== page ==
NSW cautioned ahead of 'exciting time'

NSW Chief Health Officer Kerry Chant says it's critical testing remain high, as the state reopens.
NSW Chief Health Officer Kerry Chant says it's critical testing remain high, as the state reopens.

NSW is being cautioned to be COVID-safe amid the excitement of the state re-opening next week as cases of the virus bounce back up.

Chief Health Officer Kerry Chant said people were looking forward to opening up on Monday but urged everyone to continue wearing masks and maintain physical distancing.

"It's an exciting time but I caution everyone to do everything safely," she said on Friday.

There were 646 new locally acquired cases of COVID-19 and 11 more deaths, reported in the 24 hours to 8pm on Thursday.

That makes 414 COVID-19 deaths since the start of the outbreak in June, including nine men and two women in the last 24 hours.

Premier Dominic Perrottet said NSW would face challenges as the first state leading the way out of months of COVID-19 lockdowns.

"We can't let perfection be the enemy of the good here," he told 2GB radio on Friday.

"The alternative to not doing it this way would be that businesses would have to remain closed to well later in the year."

"This is not going to be complete smooth sailing because no one else has gone down this path."

As of midnight on Wednesday 89.4 per cent of people 16 and over had received their first dose of a vaccine.

Mr Perrottet said the state being on the cusp of 90 per cent first dose jabs made its rates of vaccination amongst the highest in the world.

Some 856 people are in NSW hospitals with COVID-19 with 170 of them in intensive care and 75 on ventilators.

The Australian Medical Association of NSW said changes to the state's plan to emerge from lockdown could overwhelm the hospital system and burn out healthcare workers.

"Relaxing restrictions too soon will not be a 'popular' decision if it means the number of people contracting the virus and ending up in hospital skyrockets," AMA NSW President Danielle McMullen said.

But Katherine Gibney from the Doherty Institute says while COVID case numbers will go up as restrictions loosen, easing out of lockdown is inevitable.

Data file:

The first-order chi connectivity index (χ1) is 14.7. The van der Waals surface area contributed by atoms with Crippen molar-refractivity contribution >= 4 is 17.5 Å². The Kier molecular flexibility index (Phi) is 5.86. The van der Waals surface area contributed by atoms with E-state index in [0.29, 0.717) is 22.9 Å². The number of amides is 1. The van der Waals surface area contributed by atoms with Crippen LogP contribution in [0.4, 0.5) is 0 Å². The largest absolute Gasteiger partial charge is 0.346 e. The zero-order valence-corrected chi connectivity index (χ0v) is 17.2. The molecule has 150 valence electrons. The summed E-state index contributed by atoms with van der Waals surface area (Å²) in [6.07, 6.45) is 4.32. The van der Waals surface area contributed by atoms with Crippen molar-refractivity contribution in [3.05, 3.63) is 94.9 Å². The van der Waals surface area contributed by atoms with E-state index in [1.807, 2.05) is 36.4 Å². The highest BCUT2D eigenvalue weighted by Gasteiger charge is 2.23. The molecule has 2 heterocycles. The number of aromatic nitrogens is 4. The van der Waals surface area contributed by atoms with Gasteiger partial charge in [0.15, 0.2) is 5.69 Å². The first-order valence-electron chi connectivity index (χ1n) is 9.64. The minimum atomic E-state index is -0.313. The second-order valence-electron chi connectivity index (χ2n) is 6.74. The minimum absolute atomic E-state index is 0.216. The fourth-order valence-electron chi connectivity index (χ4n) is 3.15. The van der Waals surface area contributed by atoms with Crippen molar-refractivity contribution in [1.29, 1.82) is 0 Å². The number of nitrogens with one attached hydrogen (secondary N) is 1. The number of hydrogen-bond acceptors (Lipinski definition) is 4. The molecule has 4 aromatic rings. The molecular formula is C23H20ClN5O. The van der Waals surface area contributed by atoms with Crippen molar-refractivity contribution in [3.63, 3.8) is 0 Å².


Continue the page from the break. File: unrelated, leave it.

"Hopefully with high vaccination rates we'll be protected against the more severe disease and those requiring hospitalisation and ICU but we are expecting these to increase in the coming weeks and couple of months," Dr Gibney told ABC TV on Friday.

"It has to be done. We can't live in lockdown indefinitely."

A revised strategy to reopen NSW includes ten adult visitors to be allowed in homes, 30 permitted to gather outdoors, and 100 guests at weddings and funerals.

Indoor swimming pools will be able to open and all school students will be back in the classroom by October 25. All teachers will have to be fully vaccinated by the same date.

From Monday people will be able to travel between Sydney, Shellharbour, Wollongong, the Blue Mountains and the Central Coast but not into the regions.

The United Workers Union, which represents many frontline and public-facing workers, is concerned members checking vaccination status could be put in unsafe situations.

The union wants the government to issue clear guidelines to protect public facing workers, and penalties for non-compliance, as well as to implement a simple way to verify vaccination status.

The integrated Service NSW vaccine certificate or passport app is still being trialled with 500 people in regional NSW.

Restrictions will ease further when 80 per cent of the adult population is fully jabbed, expected around October 25, when 3000 people will be allowed at ticketed outdoor events and nightclubs can reopen, though dancing will not be permitted.

Masks will not be required in office buildings in an attempt to encourage workers back to Sydney's CBD.

These freedoms will apply only for the fully vaccinated until December 1, when freedoms are set to be restored for the unvaccinated.

Australian Associated Press